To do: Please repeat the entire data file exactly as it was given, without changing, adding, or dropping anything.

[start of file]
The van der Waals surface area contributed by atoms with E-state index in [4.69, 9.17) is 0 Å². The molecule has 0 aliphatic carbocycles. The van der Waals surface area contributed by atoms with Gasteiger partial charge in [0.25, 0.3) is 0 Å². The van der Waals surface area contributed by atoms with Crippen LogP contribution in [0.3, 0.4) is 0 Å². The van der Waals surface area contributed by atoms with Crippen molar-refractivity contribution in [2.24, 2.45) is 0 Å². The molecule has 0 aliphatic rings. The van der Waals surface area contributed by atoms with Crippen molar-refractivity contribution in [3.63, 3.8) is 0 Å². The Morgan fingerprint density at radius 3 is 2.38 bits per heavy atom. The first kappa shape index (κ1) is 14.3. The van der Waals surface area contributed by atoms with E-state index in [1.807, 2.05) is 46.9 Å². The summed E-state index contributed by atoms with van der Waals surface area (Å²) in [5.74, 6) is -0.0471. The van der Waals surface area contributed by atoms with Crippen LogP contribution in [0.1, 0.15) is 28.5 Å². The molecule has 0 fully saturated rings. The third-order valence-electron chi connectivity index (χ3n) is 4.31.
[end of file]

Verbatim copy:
The van der Waals surface area contributed by atoms with E-state index in [4.69, 9.17) is 0 Å². The molecule has 0 aliphatic carbocycles. The van der Waals surface area contributed by atoms with Gasteiger partial charge in [0.25, 0.3) is 0 Å². The van der Waals surface area contributed by atoms with Crippen LogP contribution in [0.3, 0.4) is 0 Å². The van der Waals surface area contributed by atoms with Crippen molar-refractivity contribution in [2.24, 2.45) is 0 Å². The molecule has 0 aliphatic rings. The van der Waals surface area contributed by atoms with Crippen molar-refractivity contribution in [3.63, 3.8) is 0 Å². The Morgan fingerprint density at radius 3 is 2.38 bits per heavy atom. The first kappa shape index (κ1) is 14.3. The van der Waals surface area contributed by atoms with E-state index in [1.807, 2.05) is 46.9 Å². The summed E-state index contributed by atoms with van der Waals surface area (Å²) in [5.74, 6) is -0.0471. The van der Waals surface area contributed by atoms with Crippen LogP contribution in [0.1, 0.15) is 28.5 Å². The molecule has 0 fully saturated rings. The third-order valence-electron chi connectivity index (χ3n) is 4.31.